Factory Tour: DT Swiss in Grand Junction, Colorado

See the inner workings of one the world’s preeminent wheel makers

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DT Swiss Grand Junction

These giant spools of wire could just as easily be used to make a fence, except that the spoke-specific alloy would make for one very expensive fence.

Further back is a mix of packaging and shipping, spoke manufacturing, and wheel assembly. Wheels, all hand built, are being made for after market sales and as original equipment (OEM) for smaller U.S. brands who don’t yet have need for a full shipping container’s worth of product. The day we walked through there was a box of wheels being packed for shipping to Pivot.

“Overall we do more after market here,” explained Barbieri. “But as a whole DT Swiss does more OEM, about 80-20 when you factor in parts and wheels and suspension. It’s an interesting position to be in, where in many cases we are working hand in hand with our competitors. But that’s part of our Swiss heritage. We ask a client what they want. Sometimes it’s super secretive [think Swiss bank account] and other times it’s more open. Either way we are trying to make good product that never comes back [for warranty or service].”

And in case you’re wondering who DT Swiss works with, run through a list of all the big and medium sized U.S. brands and you’re on the right track. “Specialized, Trek, Giant, ENVE, the list goes on,” said Barbieri. “We do branded and non-DT Swiss-branded stuff with all of them, wheels, hubs, you name it.”

DT Swiss Grand Junction

This box was headed to Pivot, a longtime DT Swiss client.

Barbieri also likens his facility to a way point for growing bike makers. At first their needs wont necessitate the massive output available from the DT Swiss operations in Asia or Poland. But if they grow large enough, they’ll be transitioned out, and start receiving their DT Swiss product from elsewhere than Colorado. “Trek, ENVE and now even Pivot are all examples of companies that have grown through this facility,” added Barbieri.

Chances are you’ve also been the beneficiary of the Grand Junction operation, which cranks out spokes of all lengths at a nearly non-stop pace. Many of those spokes are then boxed up and shipped to major distributors such as QBP and BTI, who in turn sell them to your local bike shop’s service department, who might have restrung your busted wheel with new DT Swiss spokes.

Other batches of spokes are dropped into giant dayload crates that can be fork lifted straight to an assembly line. The one being packed during our tour was bound for a Trek facility in Whitewater, Wisconsin.

“Making spokes is like making a very long bolt,” explained Kory Moore, operations manager of the Grand Junction facility, as we stood together next to a giant spool of wire being fed into a click-clacking spoke making machine. “The wire goes into a straightening process, then it heads it, puts our logo on it, and threads it all inside this machine. If it’s a butted spoke, it’s brought in as a blank and the machine hits the head and adds the threads. All our butting is done in Switzerland using a cold forging process which makes them stronger.”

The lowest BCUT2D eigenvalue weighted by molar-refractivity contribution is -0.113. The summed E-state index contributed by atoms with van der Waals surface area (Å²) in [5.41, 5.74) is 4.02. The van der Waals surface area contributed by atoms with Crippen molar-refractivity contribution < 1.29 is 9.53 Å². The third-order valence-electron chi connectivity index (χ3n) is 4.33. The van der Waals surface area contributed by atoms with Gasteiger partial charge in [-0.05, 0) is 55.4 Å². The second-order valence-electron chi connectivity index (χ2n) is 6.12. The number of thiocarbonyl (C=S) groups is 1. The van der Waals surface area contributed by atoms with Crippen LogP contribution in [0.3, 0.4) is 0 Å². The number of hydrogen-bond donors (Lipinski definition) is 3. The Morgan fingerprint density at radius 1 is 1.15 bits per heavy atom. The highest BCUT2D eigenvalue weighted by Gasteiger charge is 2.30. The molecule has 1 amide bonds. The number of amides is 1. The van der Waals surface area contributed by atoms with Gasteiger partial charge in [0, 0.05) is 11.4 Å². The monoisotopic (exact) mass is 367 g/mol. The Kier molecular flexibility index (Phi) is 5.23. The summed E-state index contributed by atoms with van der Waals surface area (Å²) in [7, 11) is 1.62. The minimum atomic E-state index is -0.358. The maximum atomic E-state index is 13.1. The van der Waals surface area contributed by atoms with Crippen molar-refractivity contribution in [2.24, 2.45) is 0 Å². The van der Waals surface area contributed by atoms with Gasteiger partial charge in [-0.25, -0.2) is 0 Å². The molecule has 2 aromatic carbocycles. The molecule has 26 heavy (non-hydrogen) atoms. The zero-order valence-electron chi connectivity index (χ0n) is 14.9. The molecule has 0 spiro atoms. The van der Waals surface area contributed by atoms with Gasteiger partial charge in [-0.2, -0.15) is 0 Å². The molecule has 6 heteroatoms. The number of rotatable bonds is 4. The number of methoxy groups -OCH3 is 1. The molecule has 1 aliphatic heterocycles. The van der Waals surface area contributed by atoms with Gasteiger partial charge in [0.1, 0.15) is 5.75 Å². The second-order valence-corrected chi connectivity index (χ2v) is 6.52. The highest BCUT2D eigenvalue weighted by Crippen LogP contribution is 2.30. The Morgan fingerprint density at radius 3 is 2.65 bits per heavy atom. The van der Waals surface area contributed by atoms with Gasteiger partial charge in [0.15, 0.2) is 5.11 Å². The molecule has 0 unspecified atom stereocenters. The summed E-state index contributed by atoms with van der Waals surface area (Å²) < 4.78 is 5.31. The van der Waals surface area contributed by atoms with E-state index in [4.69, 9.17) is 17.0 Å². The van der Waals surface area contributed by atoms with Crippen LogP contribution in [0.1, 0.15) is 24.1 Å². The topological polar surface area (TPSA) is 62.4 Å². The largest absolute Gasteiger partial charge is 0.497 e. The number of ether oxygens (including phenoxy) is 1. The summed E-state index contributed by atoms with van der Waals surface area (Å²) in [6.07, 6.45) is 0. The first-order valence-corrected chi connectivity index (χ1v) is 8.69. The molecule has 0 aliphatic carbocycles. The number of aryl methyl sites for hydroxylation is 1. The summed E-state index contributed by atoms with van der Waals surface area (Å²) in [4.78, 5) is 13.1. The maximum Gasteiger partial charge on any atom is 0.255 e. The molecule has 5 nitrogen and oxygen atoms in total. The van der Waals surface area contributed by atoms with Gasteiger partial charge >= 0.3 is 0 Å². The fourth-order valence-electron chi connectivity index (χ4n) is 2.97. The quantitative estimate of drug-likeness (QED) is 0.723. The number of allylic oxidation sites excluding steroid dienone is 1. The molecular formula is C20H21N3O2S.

DT Swiss Grand Junction

Waterslide decals are a relatively new addition to higher end DT Swiss rims. The process literally involves using water to slide the decal onto the rim, then baking said decal into the rim, which makes it more durable and grants more latitude in terms of artwork.

DT Swiss Grand Junction

It also looks pretty damn cool.

One room over a team of eight people (and 16 hands) are busy building wheels. Rims are laced, trued, and then packed for shipping. It’s a labor intensive process, but one Barbieri says is a function of what’s currently possible in the manufacturing world. “You can get fairly consistent tension using machines,” he said. “But for high end product hand truing is unbeatable. Until that changes this is how we build wheels.”

Road wheels are what’s on tap on this day, but overall DT Swiss does more volume on the mountain bike side. That’s changing, though, says Barbieri. “It’s only recently that we have a complete arsenal of road wheels with all the widths, price points, and weights.”

DT Swiss Grand Junction

The area is replete with amazing riding — both bike and horseback.

Our last tour stop is warranty and service, which is located in a smaller, crowded room along the building’s west side. Anything that needs fixing in North or South America is routed through here. Most of the outreach comes from bike shops, but the small team also answers plenty of customer emails and phone calls.

“One of the newer needs we’re filling is with consumers buying on-line and getting in over their head,” explained Barbieri. “There is a lot of hand holding with the increase in direct buying. We are filling the shoes of the shops in that respect.”

In the end, filler of need is an apt descriptor of DT Swiss. Whether you’re a behemoth bike maker, bike shop, or just a guy looking to upgrade his wheelset, their goal is to make top-shelf product for you — and make it exactly the same every time.

To learn more about DT Swiss visit www.dtswiss.com and check out the expansive photo gallery below.

About the author: Jason Sumner

An avid cyclist, Jason Sumner has been writing about two-wheeled pursuits of all kinds since 1999. He’s covered the Tour de France, the Olympic Games, and dozens of other international cycling events. He also likes to throw himself into the fray, penning first-person accounts of cycling adventures all over the globe. Sumner, who joined the RoadBikeReview.com / Mtbr.com staff in 2013, has also done extensive gear testing and is the author of the cycling guide book "75 Classic Rides: Colorado." When not writing or riding, the native Coloradoan can be found enjoying time with his wife Lisa and daughter Cora.


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